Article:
Greetings from the Marriott Marquis in Midtown Manhattan, where scads of jobseekers shuffle between recruiting booths at the fourth annual Vault/MCCA Legal Diversity Career Fair. As the touristic throngs gawk at the twinkly lights of Times Square beyond, law school students, recent graduates and a substantial number of lateral candidates put in face time with recruiters from BigLaw, government and private corporations (the Target booth particularly resplendent in its ketchup hue). Recruiters have seen the crowd ebb and flow since the floor opened at 9:30 a.m., with the ever-hiring governmental agencies a popular choice in the morning and candidates stacking up for the private firms as the day's progressed (at present -- 1:30 p.m. -- Nixon Peabody, Baker Botts, Fish & Richardson and Moses & Singer, among others, are keeping ‘em waiting, while the DOJ seems to be the popular kid in the public sector).
Anecdotal evidence suggests, logically, that more 3Ls and laterals are turning out than in years past. Deborah Innocent (JD ‘08, Thomas M. Cooley Law School) is one such hopeful: Innocent is preparing to jump back into the academic fray come fall, when she’ll start a two-year LLM night program at New York Law School; she’s looking for a full-time day gig to pay the bills. (In her words, she’s somewhat unique in that she’s “kind of transitioning between being a student and a lateral.”) Innocent’s decision to return to the classroom was made easier by the recession, she explained: “The economy is tough,” she said. “I have to do what I have to do to give myself an edge.” Now decompressing in her native Queens after taking the New York and New Jersey bars last month, Innocent stopped by the fair with realistic expectations, hoping to make connections that might prove useful down the road rather than banking on any immediate callback. Waiting to chat with a Fish & Richardson rep, she mentioned that recruiters seemed to have their focus trained on law students entering their second year -- a/k/a the summer associate class of 2010. Odetta Cohen, a legal recruiting assistant for Kaye Scholer, confirmed that “2Ls are probably the primary target” of her firm and its peers. No surprise there. But Cohen also pointed out that the turnout included “a lot more 3Ls this year -- a lot of people who haven’t gotten offers, whereas in years past, they might have.” In screening candidates for the firm’s 2010 summer class, Cohen estimated that only about half the attendees she’d encountered had been 2Ls, with a full quarter of the unemployed masses presenting themselves as lateral prospects; most of the latter, Cohen said, were second-and-third-year associates who’d recently received walking papers.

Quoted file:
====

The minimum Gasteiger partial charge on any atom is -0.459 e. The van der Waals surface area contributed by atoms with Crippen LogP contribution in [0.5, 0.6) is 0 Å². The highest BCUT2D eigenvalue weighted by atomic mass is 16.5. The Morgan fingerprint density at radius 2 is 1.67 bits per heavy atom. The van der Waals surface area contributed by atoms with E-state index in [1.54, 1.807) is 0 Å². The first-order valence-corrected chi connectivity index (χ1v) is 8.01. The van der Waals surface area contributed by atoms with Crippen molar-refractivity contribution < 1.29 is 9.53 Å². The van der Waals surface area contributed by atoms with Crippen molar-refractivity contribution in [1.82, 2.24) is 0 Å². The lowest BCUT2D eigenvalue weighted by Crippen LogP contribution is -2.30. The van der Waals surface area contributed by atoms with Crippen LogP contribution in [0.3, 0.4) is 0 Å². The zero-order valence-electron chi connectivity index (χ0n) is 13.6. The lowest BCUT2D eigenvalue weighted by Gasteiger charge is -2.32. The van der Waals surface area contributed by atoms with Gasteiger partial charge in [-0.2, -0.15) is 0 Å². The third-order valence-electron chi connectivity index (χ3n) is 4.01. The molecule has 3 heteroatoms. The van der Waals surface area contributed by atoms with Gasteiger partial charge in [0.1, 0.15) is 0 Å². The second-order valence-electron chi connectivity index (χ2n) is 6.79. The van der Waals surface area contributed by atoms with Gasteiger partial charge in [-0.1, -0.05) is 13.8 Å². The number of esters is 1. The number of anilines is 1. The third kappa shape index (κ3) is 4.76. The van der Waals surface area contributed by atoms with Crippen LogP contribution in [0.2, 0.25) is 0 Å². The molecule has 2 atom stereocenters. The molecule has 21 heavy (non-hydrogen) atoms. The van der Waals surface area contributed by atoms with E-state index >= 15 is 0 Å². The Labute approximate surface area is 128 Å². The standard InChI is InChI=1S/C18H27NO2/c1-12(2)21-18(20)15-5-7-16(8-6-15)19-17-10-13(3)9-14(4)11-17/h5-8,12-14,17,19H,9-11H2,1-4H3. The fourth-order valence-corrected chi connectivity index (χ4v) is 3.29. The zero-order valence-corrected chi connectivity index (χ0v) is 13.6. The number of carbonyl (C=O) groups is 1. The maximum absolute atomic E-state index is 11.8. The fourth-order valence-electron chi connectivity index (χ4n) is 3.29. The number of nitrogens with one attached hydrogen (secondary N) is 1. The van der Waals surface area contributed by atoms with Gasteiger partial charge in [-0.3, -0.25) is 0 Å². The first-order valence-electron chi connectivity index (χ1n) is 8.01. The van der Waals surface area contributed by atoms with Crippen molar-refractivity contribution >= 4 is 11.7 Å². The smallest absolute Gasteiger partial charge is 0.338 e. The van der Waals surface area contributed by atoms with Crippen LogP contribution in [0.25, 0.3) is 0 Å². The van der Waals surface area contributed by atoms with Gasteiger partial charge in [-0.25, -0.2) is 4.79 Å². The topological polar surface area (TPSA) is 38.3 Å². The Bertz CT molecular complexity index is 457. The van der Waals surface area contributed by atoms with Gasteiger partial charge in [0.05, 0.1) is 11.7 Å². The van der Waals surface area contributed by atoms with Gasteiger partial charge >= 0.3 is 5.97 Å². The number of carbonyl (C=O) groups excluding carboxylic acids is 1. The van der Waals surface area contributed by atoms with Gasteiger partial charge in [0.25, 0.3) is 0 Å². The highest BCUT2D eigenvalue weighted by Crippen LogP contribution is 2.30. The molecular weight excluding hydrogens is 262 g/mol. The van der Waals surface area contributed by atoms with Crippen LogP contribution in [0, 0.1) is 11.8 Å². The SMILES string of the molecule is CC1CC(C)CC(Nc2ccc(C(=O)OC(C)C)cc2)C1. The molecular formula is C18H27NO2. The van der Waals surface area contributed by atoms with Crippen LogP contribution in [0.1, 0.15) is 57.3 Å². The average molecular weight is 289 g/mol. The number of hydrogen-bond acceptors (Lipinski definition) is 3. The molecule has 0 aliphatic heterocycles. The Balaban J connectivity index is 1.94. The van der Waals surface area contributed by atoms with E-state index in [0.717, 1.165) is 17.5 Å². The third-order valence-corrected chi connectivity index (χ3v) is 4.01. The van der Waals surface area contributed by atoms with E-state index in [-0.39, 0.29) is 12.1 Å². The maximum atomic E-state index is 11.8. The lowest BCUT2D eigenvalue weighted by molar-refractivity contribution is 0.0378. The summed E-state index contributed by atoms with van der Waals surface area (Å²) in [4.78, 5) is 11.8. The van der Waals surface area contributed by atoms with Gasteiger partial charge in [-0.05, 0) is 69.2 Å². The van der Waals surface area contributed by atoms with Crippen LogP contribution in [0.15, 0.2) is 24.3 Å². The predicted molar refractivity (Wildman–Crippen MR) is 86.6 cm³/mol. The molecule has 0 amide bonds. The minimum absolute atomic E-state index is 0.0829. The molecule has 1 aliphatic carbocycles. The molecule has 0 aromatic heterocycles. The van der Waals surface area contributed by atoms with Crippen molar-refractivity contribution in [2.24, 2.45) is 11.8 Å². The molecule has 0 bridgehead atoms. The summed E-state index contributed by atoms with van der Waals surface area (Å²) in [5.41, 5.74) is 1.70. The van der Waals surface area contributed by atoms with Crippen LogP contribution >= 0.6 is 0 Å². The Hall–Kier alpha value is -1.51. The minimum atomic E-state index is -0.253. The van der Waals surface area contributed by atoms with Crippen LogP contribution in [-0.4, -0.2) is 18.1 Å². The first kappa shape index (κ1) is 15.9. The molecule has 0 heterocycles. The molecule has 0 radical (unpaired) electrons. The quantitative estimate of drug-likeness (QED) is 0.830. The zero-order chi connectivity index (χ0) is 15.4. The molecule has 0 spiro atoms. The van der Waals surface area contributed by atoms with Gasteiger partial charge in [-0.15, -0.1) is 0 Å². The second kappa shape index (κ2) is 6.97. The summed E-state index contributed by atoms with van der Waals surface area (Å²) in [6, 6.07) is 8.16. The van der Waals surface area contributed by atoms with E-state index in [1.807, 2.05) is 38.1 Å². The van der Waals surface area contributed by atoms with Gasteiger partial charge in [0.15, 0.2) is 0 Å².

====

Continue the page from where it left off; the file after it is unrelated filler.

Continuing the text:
Visitors, having endured a constant (albeit receding) stream of cataclysmic industry news over the past year, seemed to have steeled themselves for sobering updates from the private firms. Toward the end of a Nixon Peabody line that stretched 12-deep around a corner of booths, Hofstra 3L Alexandra Cruz acknowledged that she knew “it was gonna be brutal” trying to find a job in tax or corporate law. Cruz, who said she was also focusing on Allen & Overy and the FDIC as potential employers, is among the thousands of students who failed to secure a summer position this year, though she did spend three months interning for the Nassau (N.Y.) County property litigation team in the spring.
Much more to come on Monday; potential topics to include O.J., the homogeneity of BigLaw fashion, the rigors of military law boot camp, and, as always, pirates.
- posted by ben fuchs
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